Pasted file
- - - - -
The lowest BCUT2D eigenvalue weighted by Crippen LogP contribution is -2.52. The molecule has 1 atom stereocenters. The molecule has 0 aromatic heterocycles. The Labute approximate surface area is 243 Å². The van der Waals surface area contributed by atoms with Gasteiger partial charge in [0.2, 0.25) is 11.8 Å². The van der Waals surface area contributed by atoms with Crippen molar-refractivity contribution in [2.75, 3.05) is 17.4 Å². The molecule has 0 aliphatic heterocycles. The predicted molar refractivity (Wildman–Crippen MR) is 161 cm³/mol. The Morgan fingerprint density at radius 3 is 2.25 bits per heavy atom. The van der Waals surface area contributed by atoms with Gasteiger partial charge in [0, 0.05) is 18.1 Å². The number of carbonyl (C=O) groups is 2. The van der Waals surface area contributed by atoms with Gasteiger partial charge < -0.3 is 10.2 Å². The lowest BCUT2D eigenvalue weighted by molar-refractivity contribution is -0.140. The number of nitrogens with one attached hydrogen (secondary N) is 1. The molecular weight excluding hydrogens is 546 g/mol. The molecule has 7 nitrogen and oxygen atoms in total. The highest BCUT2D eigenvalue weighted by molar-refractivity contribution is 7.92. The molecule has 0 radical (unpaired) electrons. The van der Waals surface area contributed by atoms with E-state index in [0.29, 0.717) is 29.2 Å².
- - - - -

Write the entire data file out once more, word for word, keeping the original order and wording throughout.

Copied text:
The lowest BCUT2D eigenvalue weighted by Crippen LogP contribution is -2.52. The molecule has 1 atom stereocenters. The molecule has 0 aromatic heterocycles. The Labute approximate surface area is 243 Å². The van der Waals surface area contributed by atoms with Gasteiger partial charge in [0.2, 0.25) is 11.8 Å². The van der Waals surface area contributed by atoms with Crippen molar-refractivity contribution in [2.75, 3.05) is 17.4 Å². The molecule has 0 aliphatic heterocycles. The predicted molar refractivity (Wildman–Crippen MR) is 161 cm³/mol. The Morgan fingerprint density at radius 3 is 2.25 bits per heavy atom. The van der Waals surface area contributed by atoms with Gasteiger partial charge in [0, 0.05) is 18.1 Å². The number of carbonyl (C=O) groups is 2. The van der Waals surface area contributed by atoms with Gasteiger partial charge < -0.3 is 10.2 Å². The lowest BCUT2D eigenvalue weighted by molar-refractivity contribution is -0.140. The number of nitrogens with one attached hydrogen (secondary N) is 1. The molecular weight excluding hydrogens is 546 g/mol. The molecule has 7 nitrogen and oxygen atoms in total. The highest BCUT2D eigenvalue weighted by molar-refractivity contribution is 7.92. The molecule has 0 radical (unpaired) electrons. The van der Waals surface area contributed by atoms with E-state index in [0.29, 0.717) is 29.2 Å².